Sunday, 8 February 2009

"David Clayton-Thomas" by DAVID CLAYTON-THOMAS [of Blood, Sweat & Tears] (2006 Repertoire CD Reissue and Remaster of his 1972 Debut Album) - A Review by Mark Barry...

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"…Why Am I Fighting To Live If I'm Just Living To Fight…"

Surrey-born David Thomsett moved with his Canadian-born father and musical English mum to the suburbs of Toronto when he was just a 6 year-old child. Hot-blooded and driven, he left home at 14, waded through reformatories, farm jobs and bar bands until he finally hit pay dirt with Al Kooper's BLOOD, SWEAT & TEARS in 1968. 

By the time he was 30 (and with his surname changed) - David Clayton-Thomas was ready to release his debut. And having fronted the mighty BST as its funky and fantastic Lead Vocalist for "Blood, Sweat & Tears" (1969), "Blood, Sweat & Tears 3" (1970) and "B, S & T: 4" in 1971 – his 1972 solo LP was simply more of the same. Which brings us to the CD reissue of it - too quietly forgotten it seems when I'd argue it shouldn't be...

UK released March 2006 - "David Clayton-Thomas" by DAVID CLAYTON-THOMAS [of Blood, Sweat & Tears] on Repertoire RES 2300 (Barcode 400910230022) is a straightforward CD remaster of his 1972 debut solo album on Columbia records and plays out as follows (33:50 minutes):

1. Magnificent Sanctuary Band [Dorsey Burnette cover] - featuring Mike Deasy & David Cohen on Guitars with Clydie King & Vanetta Fields on Backing Vocals

2. We're All Meat From The Same Bone [Gary Zekley song] - featuring Steve Cropper of Booker T & The MG’s on Guitar with Bobby Colomby of Blood, Sweat & Tears on Tambourine

3. Stealin' In The Name Of The Lord [Paul Kelly cover] - featuring Paul Cannon with Steve Cropper on Guitars, Jay Spell on Keyboards with Clydie King and Vanetta Fields on Backing Vocals

4. Dying To Live [Edgar Winter cover] - arranged & conducted by Klaus Ogerman, it also features Hugh McCracken & Sal DiTroia on Guitars, Frank Owens on Piano with the Strings Arranged by Julie Held

5. Sing A Song [Gary Wright cover (formerly with Spooky Tooth)] - featuring Mike Deasy & David Cohen on Guitars with Clydie King & Vanetta Fields on Backing Vocals

6. She [writers Gram Parsons and Christ Etheridge/Flying Burrito Brothers cover] - featuring Hugh McCracken and Sal DiTroia on Guitars, Frank Owens on Piano and duet vocals with Patricia Holloway

7. Don't Let It Bring You Down [Neil Young cover] -arranged and conducted by Jimmy Guiffre, Various Brass Players with Bobby Colomby on Drums

8. Once Burned [Todd Rundgren cover] - featuring Mike Deasy & David Cohen on Guitars with Clydie King & Vanetta Fields on Backing Vocals

9. North Beach Racetrack [David Clayton-Thomas song] - features guitars by Steve Cropper, Paul Cannon and David Clayton-Thomas with Jay Spell on Piano and Drums by Richie Simpson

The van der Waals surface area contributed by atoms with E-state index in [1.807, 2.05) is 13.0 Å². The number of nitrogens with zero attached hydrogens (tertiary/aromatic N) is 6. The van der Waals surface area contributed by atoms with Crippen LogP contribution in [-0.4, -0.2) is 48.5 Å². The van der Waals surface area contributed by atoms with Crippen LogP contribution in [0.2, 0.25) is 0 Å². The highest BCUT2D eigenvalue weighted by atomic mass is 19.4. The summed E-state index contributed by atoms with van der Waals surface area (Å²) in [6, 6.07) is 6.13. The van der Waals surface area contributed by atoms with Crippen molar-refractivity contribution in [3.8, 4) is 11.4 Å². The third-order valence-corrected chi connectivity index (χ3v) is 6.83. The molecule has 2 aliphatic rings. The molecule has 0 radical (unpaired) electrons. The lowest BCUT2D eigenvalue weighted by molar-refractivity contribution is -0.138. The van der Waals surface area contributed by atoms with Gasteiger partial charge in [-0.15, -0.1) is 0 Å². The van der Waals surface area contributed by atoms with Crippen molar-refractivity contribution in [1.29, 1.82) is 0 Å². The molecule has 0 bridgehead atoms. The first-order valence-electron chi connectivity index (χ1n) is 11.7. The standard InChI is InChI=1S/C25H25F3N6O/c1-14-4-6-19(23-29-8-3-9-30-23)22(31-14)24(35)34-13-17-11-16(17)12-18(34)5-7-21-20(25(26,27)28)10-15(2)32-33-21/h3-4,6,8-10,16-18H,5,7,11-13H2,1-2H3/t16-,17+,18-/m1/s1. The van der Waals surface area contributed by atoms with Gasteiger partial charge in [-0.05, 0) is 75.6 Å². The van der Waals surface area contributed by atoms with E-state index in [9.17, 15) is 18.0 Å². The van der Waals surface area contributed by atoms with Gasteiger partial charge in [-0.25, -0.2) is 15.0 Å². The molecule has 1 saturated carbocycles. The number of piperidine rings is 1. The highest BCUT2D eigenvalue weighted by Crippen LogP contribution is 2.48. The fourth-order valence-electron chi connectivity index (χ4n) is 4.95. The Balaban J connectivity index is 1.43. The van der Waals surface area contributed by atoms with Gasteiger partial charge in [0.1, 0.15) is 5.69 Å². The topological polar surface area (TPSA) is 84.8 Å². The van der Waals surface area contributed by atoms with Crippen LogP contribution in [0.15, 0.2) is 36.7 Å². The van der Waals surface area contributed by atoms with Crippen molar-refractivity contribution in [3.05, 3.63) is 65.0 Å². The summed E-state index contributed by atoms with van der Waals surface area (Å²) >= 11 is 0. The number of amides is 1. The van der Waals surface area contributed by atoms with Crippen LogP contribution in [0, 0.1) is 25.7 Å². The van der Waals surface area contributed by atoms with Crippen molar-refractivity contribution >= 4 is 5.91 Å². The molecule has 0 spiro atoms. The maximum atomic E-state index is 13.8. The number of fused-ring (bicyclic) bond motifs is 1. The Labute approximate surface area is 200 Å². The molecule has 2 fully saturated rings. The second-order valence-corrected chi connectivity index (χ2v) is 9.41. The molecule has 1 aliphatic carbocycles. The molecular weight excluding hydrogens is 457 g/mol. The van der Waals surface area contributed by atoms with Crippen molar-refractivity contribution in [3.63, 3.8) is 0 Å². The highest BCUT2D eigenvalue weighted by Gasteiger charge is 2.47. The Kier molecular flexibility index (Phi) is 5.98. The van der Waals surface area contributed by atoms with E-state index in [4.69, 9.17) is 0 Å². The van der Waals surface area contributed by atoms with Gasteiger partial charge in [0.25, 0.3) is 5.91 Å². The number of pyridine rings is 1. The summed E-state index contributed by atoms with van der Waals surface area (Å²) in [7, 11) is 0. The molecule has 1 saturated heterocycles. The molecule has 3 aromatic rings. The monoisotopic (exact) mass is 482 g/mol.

10. Caress Me Pretty Music [Anita O’Day cover] - featuring Paul Griffin on Guitar with Bobby Colomby on Drums

Co-produced by Blood, Sweat & Tears buddies BOBBY COLOMBY and JOEL SILL – the original vinyl LP was released April 1972 on Columbia KC 31000 in the USA and in the UK on CBS Records S 64755 (peaked at No. 184 on the US LP charts - didn't chart in the UK). The card digipak mimics the original gatefold sleeve of the vinyl LP and has an 8-page inlay with liner notes by noted British writer CHRIS WELCH.

Highlights are Edgar Winter's post-Woodstock anti-war anthem "Dying To Live" which is given a powerful rendition with strings that strengthen the melody and message rather than drown it (lyrics above). The "After The Gold Rush" classic of "Don't Let It Bring You Down" by Neil Young is also treated to a strange solitary French Horn opening that really works – it takes a good song and moves it to somewhere different – very cool. But the real peach here is his gorgeous vocal to Gram Parson’s much-covered "She". Clayton-Thomas does it more than justice – he almost makes it his own. 

His lone self-penned contribution about his favourite haunt "North Beach Racetrack" is a 'daddy was a junky' song with a funky-as-f**k guitar romp while he roars a trademark B, S & T mannerism "…tell the truth boy!" It's excellent and features slick guitar work from all three - Paul Cannon, Steve Cropper and Thomas himself.

The sound is superb throughout the entire album - punchy and vibrant (Repertoire has always had a good rep for quality audio transfers). There is hiss on some of the quieter songs like "Once Burned" but it's not too much to detract.

A niggle would be that the writers for "Dying To Live" and "Sing A Song" are wrongly credited in the booklet (their corrected above) - but apart from that – this is a great reissue of a criminally forgotten Seventies gem. 

Clayton-Thomas went on to make two more albums during the period - "Tequila Sunrise" in 1973 and "Harmony Junction" in 1974 and they're available elsewhere.

I’ve always had a soft spot for Blood, Sweat & Tears and anything that sounds like them. Check out CT's funky and righteous cover of Paul Kelly’s "Stealin' In The Name Of The Lord" (it was a minor hit for its originator in 1970 on Happy Tiger Records) or his gorgeous cover of "She". I think you'll be hooked...and telling the truth...

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